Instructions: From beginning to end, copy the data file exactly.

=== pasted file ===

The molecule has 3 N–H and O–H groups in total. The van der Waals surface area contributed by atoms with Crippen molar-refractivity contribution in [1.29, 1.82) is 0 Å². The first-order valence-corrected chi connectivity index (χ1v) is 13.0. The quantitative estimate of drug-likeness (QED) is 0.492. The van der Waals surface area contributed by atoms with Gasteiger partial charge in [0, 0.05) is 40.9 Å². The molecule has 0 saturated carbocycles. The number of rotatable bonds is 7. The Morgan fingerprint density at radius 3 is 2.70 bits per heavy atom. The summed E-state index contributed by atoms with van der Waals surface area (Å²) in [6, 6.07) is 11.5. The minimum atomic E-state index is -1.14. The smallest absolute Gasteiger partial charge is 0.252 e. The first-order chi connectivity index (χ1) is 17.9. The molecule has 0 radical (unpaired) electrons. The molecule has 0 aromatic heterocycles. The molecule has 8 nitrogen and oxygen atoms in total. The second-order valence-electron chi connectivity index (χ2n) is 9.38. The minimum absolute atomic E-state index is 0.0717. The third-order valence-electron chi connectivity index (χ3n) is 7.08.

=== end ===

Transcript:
The molecule has 3 N–H and O–H groups in total. The van der Waals surface area contributed by atoms with Crippen molar-refractivity contribution in [1.29, 1.82) is 0 Å². The first-order valence-corrected chi connectivity index (χ1v) is 13.0. The quantitative estimate of drug-likeness (QED) is 0.492. The van der Waals surface area contributed by atoms with Gasteiger partial charge in [0, 0.05) is 40.9 Å². The molecule has 0 saturated carbocycles. The number of rotatable bonds is 7. The Morgan fingerprint density at radius 3 is 2.70 bits per heavy atom. The summed E-state index contributed by atoms with van der Waals surface area (Å²) in [6, 6.07) is 11.5. The minimum atomic E-state index is -1.14. The smallest absolute Gasteiger partial charge is 0.252 e. The first-order chi connectivity index (χ1) is 17.9. The molecule has 0 radical (unpaired) electrons. The molecule has 0 aromatic heterocycles. The molecule has 8 nitrogen and oxygen atoms in total. The second-order valence-electron chi connectivity index (χ2n) is 9.38. The minimum absolute atomic E-state index is 0.0717. The third-order valence-electron chi connectivity index (χ3n) is 7.08.